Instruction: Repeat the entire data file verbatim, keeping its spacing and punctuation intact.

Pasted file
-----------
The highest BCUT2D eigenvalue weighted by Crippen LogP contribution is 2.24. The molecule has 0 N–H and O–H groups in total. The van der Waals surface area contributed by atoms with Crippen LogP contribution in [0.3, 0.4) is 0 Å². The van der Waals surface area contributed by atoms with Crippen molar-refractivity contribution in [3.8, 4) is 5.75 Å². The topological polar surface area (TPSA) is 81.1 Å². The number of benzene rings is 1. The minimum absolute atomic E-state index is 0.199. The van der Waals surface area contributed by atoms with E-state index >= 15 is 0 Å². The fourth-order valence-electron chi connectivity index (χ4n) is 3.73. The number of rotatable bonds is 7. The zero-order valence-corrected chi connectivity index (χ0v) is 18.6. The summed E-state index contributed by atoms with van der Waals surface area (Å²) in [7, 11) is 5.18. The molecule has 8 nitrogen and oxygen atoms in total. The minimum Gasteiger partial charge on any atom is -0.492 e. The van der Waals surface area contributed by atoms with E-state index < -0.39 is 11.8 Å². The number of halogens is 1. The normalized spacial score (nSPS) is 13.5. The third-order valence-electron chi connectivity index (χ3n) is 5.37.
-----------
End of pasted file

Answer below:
The highest BCUT2D eigenvalue weighted by Crippen LogP contribution is 2.24. The molecule has 0 N–H and O–H groups in total. The van der Waals surface area contributed by atoms with Crippen LogP contribution in [0.3, 0.4) is 0 Å². The van der Waals surface area contributed by atoms with Crippen molar-refractivity contribution in [3.8, 4) is 5.75 Å². The topological polar surface area (TPSA) is 81.1 Å². The number of benzene rings is 1. The minimum absolute atomic E-state index is 0.199. The van der Waals surface area contributed by atoms with E-state index >= 15 is 0 Å². The fourth-order valence-electron chi connectivity index (χ4n) is 3.73. The number of rotatable bonds is 7. The zero-order valence-corrected chi connectivity index (χ0v) is 18.6. The summed E-state index contributed by atoms with van der Waals surface area (Å²) in [7, 11) is 5.18. The molecule has 8 nitrogen and oxygen atoms in total. The minimum Gasteiger partial charge on any atom is -0.492 e. The van der Waals surface area contributed by atoms with E-state index < -0.39 is 11.8 Å². The number of halogens is 1. The normalized spacial score (nSPS) is 13.5. The third-order valence-electron chi connectivity index (χ3n) is 5.37.